[This article was originally featured in our hometown newspaper, The Seymour Tribune].
What does God promise his children? Help for today? Eternal life for the future? Healing from disease? A boat for the lake?
How we answer these questions will determine how we approach life and God. Our prayers, our plans, and our personal finances will reflect our answer, or non-answer, to this question: What does God promise those who believe in him?
Hebrews 6:19 gives one answer. In a sermonic letter given to first century Jews, the author of Hebrews states, “We have this as a sure and steadfast anchor of the soul, a hope that enters into the inner place behind the curtain.” Using imagery from the Old Testament, this statement conveys an idea of security and access that God gives to those who continue to trust in Christ.
Notice a couple things. First, the anchor is sure and steadfast. Unlike the insurance plans or storm shelters we buy for our protection, this anchor comes without any riders or restrictions. Indeed, it is not a thing which might break; it is a divine person whose pierced hands hold those who believe on him (John 10:29-30).
Second, the anchor is connected behind the curtain. This curtain refers to the temple veil that hid the presence of God from the Jewish priests in first century Jerusalem. Thus, while Jesus was fully human, the fact that he could freely pass behind the veil speaks of his eternal deity.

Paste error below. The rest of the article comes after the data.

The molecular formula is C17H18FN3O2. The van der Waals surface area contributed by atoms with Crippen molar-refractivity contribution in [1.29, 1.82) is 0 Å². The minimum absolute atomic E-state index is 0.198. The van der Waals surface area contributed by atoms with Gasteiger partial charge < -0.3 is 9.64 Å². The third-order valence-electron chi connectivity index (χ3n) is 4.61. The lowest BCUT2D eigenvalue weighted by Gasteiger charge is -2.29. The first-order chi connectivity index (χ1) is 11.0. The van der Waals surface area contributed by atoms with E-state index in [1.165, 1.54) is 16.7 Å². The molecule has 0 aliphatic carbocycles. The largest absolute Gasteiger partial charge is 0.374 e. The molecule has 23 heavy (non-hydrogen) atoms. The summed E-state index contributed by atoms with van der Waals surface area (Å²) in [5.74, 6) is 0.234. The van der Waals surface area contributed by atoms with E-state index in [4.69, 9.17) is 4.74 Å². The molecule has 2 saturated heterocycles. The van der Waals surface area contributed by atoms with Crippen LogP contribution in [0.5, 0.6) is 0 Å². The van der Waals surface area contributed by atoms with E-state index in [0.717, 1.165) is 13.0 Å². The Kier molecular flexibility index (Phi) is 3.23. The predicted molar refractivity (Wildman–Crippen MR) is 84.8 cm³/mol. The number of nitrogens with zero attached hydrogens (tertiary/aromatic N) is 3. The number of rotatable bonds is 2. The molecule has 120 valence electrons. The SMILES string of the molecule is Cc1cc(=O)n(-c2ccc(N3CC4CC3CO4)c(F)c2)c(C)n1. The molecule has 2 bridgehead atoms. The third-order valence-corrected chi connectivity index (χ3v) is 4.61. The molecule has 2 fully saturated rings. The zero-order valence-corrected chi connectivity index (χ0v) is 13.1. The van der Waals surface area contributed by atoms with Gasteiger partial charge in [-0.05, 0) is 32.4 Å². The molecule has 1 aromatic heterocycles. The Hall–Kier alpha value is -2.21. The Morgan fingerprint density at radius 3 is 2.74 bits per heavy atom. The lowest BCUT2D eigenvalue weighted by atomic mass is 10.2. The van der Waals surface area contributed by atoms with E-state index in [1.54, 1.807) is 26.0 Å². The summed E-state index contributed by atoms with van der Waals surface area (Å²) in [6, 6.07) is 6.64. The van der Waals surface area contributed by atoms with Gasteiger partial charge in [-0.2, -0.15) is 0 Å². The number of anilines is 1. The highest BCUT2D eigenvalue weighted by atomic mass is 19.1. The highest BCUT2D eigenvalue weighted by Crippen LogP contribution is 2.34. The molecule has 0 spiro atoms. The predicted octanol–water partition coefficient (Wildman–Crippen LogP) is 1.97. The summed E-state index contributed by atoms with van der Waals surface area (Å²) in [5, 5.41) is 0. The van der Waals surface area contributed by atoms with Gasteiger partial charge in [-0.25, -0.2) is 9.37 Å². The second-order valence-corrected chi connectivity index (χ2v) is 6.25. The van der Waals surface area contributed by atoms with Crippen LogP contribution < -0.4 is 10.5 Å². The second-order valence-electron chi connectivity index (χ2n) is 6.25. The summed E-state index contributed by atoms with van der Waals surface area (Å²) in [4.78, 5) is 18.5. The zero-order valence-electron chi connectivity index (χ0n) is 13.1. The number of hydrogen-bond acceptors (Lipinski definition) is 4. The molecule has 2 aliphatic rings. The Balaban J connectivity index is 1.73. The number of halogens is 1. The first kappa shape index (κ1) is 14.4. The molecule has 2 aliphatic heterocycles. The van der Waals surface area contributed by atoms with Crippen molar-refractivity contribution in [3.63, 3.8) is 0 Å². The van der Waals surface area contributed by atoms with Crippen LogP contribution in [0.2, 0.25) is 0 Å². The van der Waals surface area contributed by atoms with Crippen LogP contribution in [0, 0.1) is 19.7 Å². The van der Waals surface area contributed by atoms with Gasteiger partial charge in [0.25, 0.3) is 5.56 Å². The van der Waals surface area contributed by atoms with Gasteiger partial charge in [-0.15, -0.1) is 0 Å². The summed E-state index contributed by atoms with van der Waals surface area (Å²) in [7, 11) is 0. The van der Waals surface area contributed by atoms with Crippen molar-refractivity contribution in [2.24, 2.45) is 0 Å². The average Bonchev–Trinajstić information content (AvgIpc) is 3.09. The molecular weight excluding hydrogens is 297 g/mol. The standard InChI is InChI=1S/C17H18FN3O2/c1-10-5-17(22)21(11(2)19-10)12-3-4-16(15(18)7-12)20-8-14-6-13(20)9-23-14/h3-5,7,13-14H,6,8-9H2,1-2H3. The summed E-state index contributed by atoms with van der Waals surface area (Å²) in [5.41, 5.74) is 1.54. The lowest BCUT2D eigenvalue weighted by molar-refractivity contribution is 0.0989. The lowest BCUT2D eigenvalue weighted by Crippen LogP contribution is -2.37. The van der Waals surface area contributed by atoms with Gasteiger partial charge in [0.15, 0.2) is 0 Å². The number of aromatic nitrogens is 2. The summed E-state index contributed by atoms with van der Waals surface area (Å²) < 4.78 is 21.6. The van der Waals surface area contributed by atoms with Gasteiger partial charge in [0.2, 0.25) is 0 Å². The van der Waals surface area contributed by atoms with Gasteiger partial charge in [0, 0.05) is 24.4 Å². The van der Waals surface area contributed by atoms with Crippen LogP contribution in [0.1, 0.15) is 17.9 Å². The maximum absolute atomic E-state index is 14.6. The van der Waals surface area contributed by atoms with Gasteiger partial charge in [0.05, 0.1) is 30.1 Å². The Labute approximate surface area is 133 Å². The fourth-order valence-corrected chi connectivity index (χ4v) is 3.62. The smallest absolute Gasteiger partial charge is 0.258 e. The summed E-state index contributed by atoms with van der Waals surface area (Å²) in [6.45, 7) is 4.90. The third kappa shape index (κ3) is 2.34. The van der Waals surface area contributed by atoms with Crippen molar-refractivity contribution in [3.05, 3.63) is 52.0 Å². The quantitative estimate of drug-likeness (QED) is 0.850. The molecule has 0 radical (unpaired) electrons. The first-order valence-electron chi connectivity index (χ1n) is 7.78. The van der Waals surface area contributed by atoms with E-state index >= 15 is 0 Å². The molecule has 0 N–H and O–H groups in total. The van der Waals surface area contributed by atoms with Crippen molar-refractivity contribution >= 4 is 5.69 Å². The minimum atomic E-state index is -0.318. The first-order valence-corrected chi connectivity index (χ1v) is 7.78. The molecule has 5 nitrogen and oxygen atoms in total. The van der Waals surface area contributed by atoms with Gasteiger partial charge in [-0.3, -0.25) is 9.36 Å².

Indeed, Jesus was not merely a spiritual person who had a special access to God. He was God in the flesh, which means that as the anchor of the Christian’s soul, his grip on humanity was secure as he was human, and his hold on heaven was as strong as he was divine. In short, Jesus will stop being human or cease being God before his anchor fails.
Third, the anchor tethers the soul—not the body—to an eternal hope. This is critical because it seems that sometimes God lets, even brings, storms into our calm waters. In these moments, we are tempted to re-read the fine print to find out what we have done wrong. We forget that God is forging an eternal soul with temporary means.
In fact, nowhere in God’s agreement does he promise placid seas. Just the opposite: “Through many tribulations will you enter the kingdom of God” (Acts 14:22). He tells his followers that it will be hard (John 16:33), but he also promises that he will anchor our souls.
This is the promise that he makes to those who believe in him. He promises his presence today and resurrection tomorrow. Even when the ships in your fleet are sinking, he promises to be the anchor of your soul. This is the kind of promise he makes to believers, and he never breaks his word.